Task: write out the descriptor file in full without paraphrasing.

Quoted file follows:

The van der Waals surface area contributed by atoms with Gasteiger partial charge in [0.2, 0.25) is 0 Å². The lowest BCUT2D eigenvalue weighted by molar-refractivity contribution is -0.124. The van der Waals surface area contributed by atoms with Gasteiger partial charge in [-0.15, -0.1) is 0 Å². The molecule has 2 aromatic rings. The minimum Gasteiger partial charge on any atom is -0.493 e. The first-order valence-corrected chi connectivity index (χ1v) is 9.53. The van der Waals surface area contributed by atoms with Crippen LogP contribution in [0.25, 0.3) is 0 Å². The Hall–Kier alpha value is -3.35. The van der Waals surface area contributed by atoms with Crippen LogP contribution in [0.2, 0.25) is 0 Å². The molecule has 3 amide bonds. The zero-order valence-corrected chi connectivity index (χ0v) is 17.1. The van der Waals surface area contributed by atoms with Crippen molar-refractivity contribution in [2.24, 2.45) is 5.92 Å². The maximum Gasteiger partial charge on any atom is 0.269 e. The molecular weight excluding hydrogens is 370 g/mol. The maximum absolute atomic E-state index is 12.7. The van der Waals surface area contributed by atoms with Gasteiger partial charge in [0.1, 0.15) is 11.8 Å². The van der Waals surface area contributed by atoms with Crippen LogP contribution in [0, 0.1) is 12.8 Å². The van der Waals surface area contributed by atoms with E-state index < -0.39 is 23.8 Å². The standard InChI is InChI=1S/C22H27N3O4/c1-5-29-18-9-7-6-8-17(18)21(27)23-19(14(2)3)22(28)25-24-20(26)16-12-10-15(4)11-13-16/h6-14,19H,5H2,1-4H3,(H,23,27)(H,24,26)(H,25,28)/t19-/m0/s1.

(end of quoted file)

The van der Waals surface area contributed by atoms with Gasteiger partial charge in [0.2, 0.25) is 0 Å². The lowest BCUT2D eigenvalue weighted by molar-refractivity contribution is -0.124. The van der Waals surface area contributed by atoms with Gasteiger partial charge in [-0.15, -0.1) is 0 Å². The molecule has 2 aromatic rings. The minimum Gasteiger partial charge on any atom is -0.493 e. The first-order valence-corrected chi connectivity index (χ1v) is 9.53. The van der Waals surface area contributed by atoms with Crippen LogP contribution in [0.25, 0.3) is 0 Å². The Hall–Kier alpha value is -3.35. The van der Waals surface area contributed by atoms with Crippen LogP contribution in [0.2, 0.25) is 0 Å². The molecule has 3 amide bonds. The zero-order valence-corrected chi connectivity index (χ0v) is 17.1. The van der Waals surface area contributed by atoms with Crippen molar-refractivity contribution in [2.24, 2.45) is 5.92 Å². The maximum Gasteiger partial charge on any atom is 0.269 e. The molecular weight excluding hydrogens is 370 g/mol. The maximum absolute atomic E-state index is 12.7. The van der Waals surface area contributed by atoms with Gasteiger partial charge in [0.1, 0.15) is 11.8 Å². The van der Waals surface area contributed by atoms with Crippen LogP contribution in [0, 0.1) is 12.8 Å². The van der Waals surface area contributed by atoms with E-state index < -0.39 is 23.8 Å². The standard InChI is InChI=1S/C22H27N3O4/c1-5-29-18-9-7-6-8-17(18)21(27)23-19(14(2)3)22(28)25-24-20(26)16-12-10-15(4)11-13-16/h6-14,19H,5H2,1-4H3,(H,23,27)(H,24,26)(H,25,28)/t19-/m0/s1.